Editor’s Note: Jill Filipovic is a journalist based in New York and author of the book “OK Boomer, Let’s Talk: How My Generation Got Left Behind.” Follow her on Twitter @JillFilipovic. The opinions expressed in this commentary are her own. View more opinion on CNN.
Tuesday should have been a joyous day for Republicans in Congress, as they kicked off two years as the majority party in the House of Representatives by swearing in new members and electing one of their own as speaker of the House. Instead, Tuesday’s vote for speaker showed just how dysfunctional the GOP has become and what a precarious position the party has put itself in.
Despite finding themselves in the minority, it was Democrats who were jubilant on Tuesday, voting unanimously for Rep. Hakeem Jeffries of New York, the first African American to lead a major party in Congress, as speaker. He succeeded Nancy Pelosi, the first female speaker of the House, who led House Democrats for two decades.
Republicans struck a far dourer note. Minority leader Kevin McCarthy was unable to scrounge up the votes he needed for the speakership – the first time in a century that the vote has had to go beyond a first ballot. Even though McCarthy knew he didn’t have the votes he needed going into the selection process, Republican Rep. Elise Stefanik from New York put on a bizarrely confident show when she announced his nomination, citing midterm wins that delivered a Republican majority to the House under McCarthy’s leadership.
But the Republican House majority is a narrow one, and Republican candidates far underperformed expectations in the midterms, as a promised red wave was more of a small but toxic red tide. Voters generally rejected Republican extremism, but the party has unfortunately moved so far toward conspiracy and the cult of former President Donald Trump that many of its most untethered members – including but not limited to Rep. Lauren Boebert of Colorado, Marjorie Taylor Greene of Georgia, Andy Biggs of Arizona, Matt Gaetz of Florida and Jim Jordan of Ohio – were reelected.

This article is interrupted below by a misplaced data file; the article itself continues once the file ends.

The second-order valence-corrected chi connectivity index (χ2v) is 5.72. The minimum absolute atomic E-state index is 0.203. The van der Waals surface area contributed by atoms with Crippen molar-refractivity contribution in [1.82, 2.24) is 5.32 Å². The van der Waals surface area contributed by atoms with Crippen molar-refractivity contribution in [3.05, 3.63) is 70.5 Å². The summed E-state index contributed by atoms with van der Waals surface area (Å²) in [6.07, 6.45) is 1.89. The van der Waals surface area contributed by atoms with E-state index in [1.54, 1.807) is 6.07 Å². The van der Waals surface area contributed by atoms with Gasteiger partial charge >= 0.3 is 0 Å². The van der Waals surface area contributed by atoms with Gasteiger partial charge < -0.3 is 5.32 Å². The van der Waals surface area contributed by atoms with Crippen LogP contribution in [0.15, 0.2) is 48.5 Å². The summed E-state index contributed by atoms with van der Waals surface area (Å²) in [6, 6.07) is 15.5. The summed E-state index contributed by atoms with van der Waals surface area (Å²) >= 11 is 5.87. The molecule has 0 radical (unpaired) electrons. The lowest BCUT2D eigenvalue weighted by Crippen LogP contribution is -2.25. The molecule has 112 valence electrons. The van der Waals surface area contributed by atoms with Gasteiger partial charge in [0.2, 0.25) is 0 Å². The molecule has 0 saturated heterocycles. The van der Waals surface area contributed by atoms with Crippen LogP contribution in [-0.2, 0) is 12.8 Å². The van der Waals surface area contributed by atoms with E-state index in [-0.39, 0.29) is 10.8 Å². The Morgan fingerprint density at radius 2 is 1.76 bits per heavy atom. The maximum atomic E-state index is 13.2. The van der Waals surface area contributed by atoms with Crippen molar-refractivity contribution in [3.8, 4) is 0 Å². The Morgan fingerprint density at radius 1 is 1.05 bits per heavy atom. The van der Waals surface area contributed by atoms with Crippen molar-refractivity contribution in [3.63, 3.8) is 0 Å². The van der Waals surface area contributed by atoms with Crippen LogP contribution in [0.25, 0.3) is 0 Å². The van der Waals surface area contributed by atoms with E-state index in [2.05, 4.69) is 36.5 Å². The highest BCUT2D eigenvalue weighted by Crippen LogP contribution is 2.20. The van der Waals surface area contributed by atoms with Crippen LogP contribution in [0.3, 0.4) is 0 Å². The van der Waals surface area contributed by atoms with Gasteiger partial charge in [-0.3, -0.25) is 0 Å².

A “furious” Greene was one of the few on the Republican far right to cast her vote for McCarthy. These are people with views extreme enough and divorced enough from reality that they would have once been called “fringe.” But how fringe is a view if it’s held by more than a dozen elected members of Congress?
But don’t cry for McCarthy. He has spent the past several years courting and catering to those in his party who engage in conspiracy theorizing and election denial, and has even supported members who have played footsie with White nationalists.
He seems to understand just how damaging Trump and the cult of personality around him has been to the GOP – his private phone calls made in the aftermath of January 6, 2021, made clear that he worried that members of his own party were endangering other lawmakers with their rhetoric – but then chooses to empower those dangerous members anyway.
Now, he’s reaping the consequences of helping to reshape his party in the image of Trump. A hallmark of Trumpism was a rejection of decency and moderation and the intentional destruction of the institutions that kept our country stable and the kind of traditions that helped to build trust and functional governance. His most rabid followers in Congress have followed his lead, embracing this spirit of narcissism and burn-it-all down rage.
And McCarthy, who in the early days after the January 6 attack said Trump bore responsibility for it but didn’t support his impeachment, and who helped usher conservative extremists into office and then protect them once there, is experiencing the all-too-predictable outcome of handing power to the unhinged.
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Now, the GOP is in a precarious position. Even if McCarthy manages to squeak out the leadership, a powerful and vocal contingent of his party has publicly humiliated him and expressed their lack of confidence in his control (it seems worth pointing out that several of the extremists who voted against McCarthy are also among the loudest and most recognizable members of Congress).
That does not bode well for the Republican Party’s ability to govern, and instead suggests that the next two years might be characterized not just by intense partisan divides, but by a profoundly dysfunctional GOP heading into a contentious presidential election.
This is the Republican Party that Trump made. But it’s also the party that McCarthy has nurtured. And now, he’s meeting his monster.
Correction: A previous version of this piece misidentified Rep. Lauren Boebert's state. She is a US Congresswoman for the state of Colorado.